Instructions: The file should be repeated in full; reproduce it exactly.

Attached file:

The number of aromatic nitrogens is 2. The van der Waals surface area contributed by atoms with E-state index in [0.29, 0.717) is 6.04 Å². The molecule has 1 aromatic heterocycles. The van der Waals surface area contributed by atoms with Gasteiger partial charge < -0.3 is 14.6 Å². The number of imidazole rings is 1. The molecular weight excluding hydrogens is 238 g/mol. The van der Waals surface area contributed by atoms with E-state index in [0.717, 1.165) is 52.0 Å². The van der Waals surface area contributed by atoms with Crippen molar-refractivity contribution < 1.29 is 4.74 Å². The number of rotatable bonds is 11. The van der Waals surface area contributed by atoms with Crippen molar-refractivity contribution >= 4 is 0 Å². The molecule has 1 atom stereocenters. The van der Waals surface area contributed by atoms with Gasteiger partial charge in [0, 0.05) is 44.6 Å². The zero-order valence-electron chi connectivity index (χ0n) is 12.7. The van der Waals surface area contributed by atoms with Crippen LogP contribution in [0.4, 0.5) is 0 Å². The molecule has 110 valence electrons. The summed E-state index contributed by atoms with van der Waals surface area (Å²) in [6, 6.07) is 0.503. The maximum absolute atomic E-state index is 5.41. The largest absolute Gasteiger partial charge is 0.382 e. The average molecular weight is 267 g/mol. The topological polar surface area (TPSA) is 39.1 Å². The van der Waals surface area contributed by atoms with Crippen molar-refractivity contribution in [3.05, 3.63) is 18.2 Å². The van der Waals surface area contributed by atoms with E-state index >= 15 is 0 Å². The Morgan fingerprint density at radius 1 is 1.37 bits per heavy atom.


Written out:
The number of aromatic nitrogens is 2. The van der Waals surface area contributed by atoms with E-state index in [0.29, 0.717) is 6.04 Å². The molecule has 1 aromatic heterocycles. The van der Waals surface area contributed by atoms with Gasteiger partial charge < -0.3 is 14.6 Å². The number of imidazole rings is 1. The molecular weight excluding hydrogens is 238 g/mol. The van der Waals surface area contributed by atoms with E-state index in [0.717, 1.165) is 52.0 Å². The van der Waals surface area contributed by atoms with Crippen molar-refractivity contribution < 1.29 is 4.74 Å². The number of rotatable bonds is 11. The van der Waals surface area contributed by atoms with Crippen molar-refractivity contribution >= 4 is 0 Å². The molecule has 1 atom stereocenters. The van der Waals surface area contributed by atoms with Gasteiger partial charge in [0, 0.05) is 44.6 Å². The zero-order valence-electron chi connectivity index (χ0n) is 12.7. The van der Waals surface area contributed by atoms with Crippen LogP contribution in [0.4, 0.5) is 0 Å². The molecule has 110 valence electrons. The summed E-state index contributed by atoms with van der Waals surface area (Å²) in [6, 6.07) is 0.503. The maximum absolute atomic E-state index is 5.41. The largest absolute Gasteiger partial charge is 0.382 e. The average molecular weight is 267 g/mol. The topological polar surface area (TPSA) is 39.1 Å². The van der Waals surface area contributed by atoms with Crippen molar-refractivity contribution in [3.05, 3.63) is 18.2 Å². The van der Waals surface area contributed by atoms with E-state index >= 15 is 0 Å². The Morgan fingerprint density at radius 1 is 1.37 bits per heavy atom.